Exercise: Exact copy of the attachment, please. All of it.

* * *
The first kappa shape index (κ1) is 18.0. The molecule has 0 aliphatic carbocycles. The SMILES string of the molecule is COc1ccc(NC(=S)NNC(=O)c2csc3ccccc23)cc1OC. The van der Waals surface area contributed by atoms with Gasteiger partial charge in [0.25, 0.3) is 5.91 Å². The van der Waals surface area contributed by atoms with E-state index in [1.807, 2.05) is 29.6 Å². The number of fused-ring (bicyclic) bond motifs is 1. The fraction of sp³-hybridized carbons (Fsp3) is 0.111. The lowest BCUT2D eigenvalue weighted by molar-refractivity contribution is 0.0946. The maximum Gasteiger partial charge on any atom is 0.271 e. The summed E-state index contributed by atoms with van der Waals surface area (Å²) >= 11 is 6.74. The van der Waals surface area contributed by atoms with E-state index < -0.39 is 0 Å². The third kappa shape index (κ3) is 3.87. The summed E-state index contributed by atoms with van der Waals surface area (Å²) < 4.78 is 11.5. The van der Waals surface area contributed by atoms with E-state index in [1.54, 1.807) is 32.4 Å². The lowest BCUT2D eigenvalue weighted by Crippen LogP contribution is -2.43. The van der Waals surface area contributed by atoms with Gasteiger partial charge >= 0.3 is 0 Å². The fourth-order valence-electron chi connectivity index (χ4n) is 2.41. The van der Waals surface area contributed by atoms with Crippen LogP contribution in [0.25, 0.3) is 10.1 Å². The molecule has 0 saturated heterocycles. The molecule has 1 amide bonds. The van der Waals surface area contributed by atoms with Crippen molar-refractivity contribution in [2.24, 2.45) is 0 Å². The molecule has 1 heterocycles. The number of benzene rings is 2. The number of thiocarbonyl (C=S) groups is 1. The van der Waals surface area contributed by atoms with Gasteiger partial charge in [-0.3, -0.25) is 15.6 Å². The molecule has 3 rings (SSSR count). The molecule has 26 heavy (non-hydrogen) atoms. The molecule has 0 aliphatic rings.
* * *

The first kappa shape index (κ1) is 18.0. The molecule has 0 aliphatic carbocycles. The SMILES string of the molecule is COc1ccc(NC(=S)NNC(=O)c2csc3ccccc23)cc1OC. The van der Waals surface area contributed by atoms with Gasteiger partial charge in [0.25, 0.3) is 5.91 Å². The van der Waals surface area contributed by atoms with E-state index in [1.807, 2.05) is 29.6 Å². The number of fused-ring (bicyclic) bond motifs is 1. The fraction of sp³-hybridized carbons (Fsp3) is 0.111. The lowest BCUT2D eigenvalue weighted by molar-refractivity contribution is 0.0946. The maximum Gasteiger partial charge on any atom is 0.271 e. The summed E-state index contributed by atoms with van der Waals surface area (Å²) >= 11 is 6.74. The van der Waals surface area contributed by atoms with E-state index < -0.39 is 0 Å². The third kappa shape index (κ3) is 3.87. The summed E-state index contributed by atoms with van der Waals surface area (Å²) < 4.78 is 11.5. The van der Waals surface area contributed by atoms with E-state index in [1.54, 1.807) is 32.4 Å². The lowest BCUT2D eigenvalue weighted by Crippen LogP contribution is -2.43. The van der Waals surface area contributed by atoms with Gasteiger partial charge >= 0.3 is 0 Å². The fourth-order valence-electron chi connectivity index (χ4n) is 2.41. The van der Waals surface area contributed by atoms with Crippen LogP contribution in [0.25, 0.3) is 10.1 Å². The molecule has 0 saturated heterocycles. The molecule has 1 amide bonds. The van der Waals surface area contributed by atoms with Crippen molar-refractivity contribution in [2.24, 2.45) is 0 Å². The molecule has 1 heterocycles. The number of benzene rings is 2. The number of thiocarbonyl (C=S) groups is 1. The van der Waals surface area contributed by atoms with Gasteiger partial charge in [-0.3, -0.25) is 15.6 Å². The molecule has 3 rings (SSSR count). The molecule has 26 heavy (non-hydrogen) atoms. The molecule has 0 aliphatic rings.